Distribution & Status

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Paiute Cutthroat

Native to the Silver King Creek drainage in the Carson-Iceberg Wilderness of California, the Paiute cutthroat trout has the smallest historic range of any trout in North America. Roughly eight to ten thousand years ago, Paiutes were isolated from their Lahontan cutthroat relatives in the Carson River basin.

Paiute cutthroat trout
Photo of rare Paiute cutthroat contributed by Eric Herve.

The separation resulted after a number of insurmontable water falls formed within the Silver King Creek. Sheep herders introduced Paiutes to the water above Llewellyn Falls, in 1912. And today, thanks to the natural barriers that exist, a robust population of Paiute cutthroat trout exists above these falls and three tributaries - Fly Valley, Four Mile Canyon, and Bull Creeks. Paiute cutthroat also inhabit two tributaries below the falls - Coyote Valley Creek and Corral Valley Creeks.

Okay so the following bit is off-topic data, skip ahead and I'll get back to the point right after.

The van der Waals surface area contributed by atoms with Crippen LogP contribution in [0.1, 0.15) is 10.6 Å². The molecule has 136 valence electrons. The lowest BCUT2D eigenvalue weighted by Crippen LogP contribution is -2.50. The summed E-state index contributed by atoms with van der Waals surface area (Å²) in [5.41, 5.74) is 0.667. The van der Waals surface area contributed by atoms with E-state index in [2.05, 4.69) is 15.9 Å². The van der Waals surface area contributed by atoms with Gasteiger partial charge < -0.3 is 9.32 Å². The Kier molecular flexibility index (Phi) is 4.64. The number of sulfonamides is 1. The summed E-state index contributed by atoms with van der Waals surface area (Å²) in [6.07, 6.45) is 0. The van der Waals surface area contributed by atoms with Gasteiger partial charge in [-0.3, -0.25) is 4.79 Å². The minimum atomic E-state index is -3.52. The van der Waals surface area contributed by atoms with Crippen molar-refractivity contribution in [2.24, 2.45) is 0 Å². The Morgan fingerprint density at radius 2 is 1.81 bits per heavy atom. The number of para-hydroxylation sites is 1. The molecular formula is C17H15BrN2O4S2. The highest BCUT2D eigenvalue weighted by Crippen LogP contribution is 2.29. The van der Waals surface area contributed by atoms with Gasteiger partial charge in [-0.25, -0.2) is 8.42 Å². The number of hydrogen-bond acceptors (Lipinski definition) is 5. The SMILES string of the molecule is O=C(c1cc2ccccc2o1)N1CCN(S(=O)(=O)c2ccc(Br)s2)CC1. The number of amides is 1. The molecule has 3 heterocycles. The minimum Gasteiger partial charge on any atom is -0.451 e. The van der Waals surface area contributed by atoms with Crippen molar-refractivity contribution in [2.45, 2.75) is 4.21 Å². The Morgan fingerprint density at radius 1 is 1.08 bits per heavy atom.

From a 1987 Trout Magazine article written by Robert Behnke: "The Paiute cutthroat was dicovered and named in 1933 when J.O. Snyder of Stanford University received some specimens fo trout collected in Silver King Creek above Llewellyn Falls (named after Mrs. Lynn Llewellyn, who caught the specimens). Snyder realized that Silver King Creek is a tributary of the East Carson River of the Lahontan Desert Basin. He knew the trout found above the waterfall represented an isolated population derived from Lahontan cutthroat trout (Salmo clarki henshawi), but he was so impressed by their distinctive characteristic--the absense of spots on the body--that he originall described them as a new species, Salmo seleniris. The name seleniris for the new trout was selected because it suggested a 'fanciful resemblance of its evanescent tints to the lunar rainbow.'"

Identifying Paiute Cutthroat

Paiute cutthroat trout are distinguished by their almost complete lack of body spotting and iridescent purplish hue body coloration. It is the only western trout that consistently has no obvious spots on the body. Paiute trout have no body spots, but do have parr marks, which are occasionally seen even on adult fish. Parr marks are oval or oblong markings along the side of the body of most trout.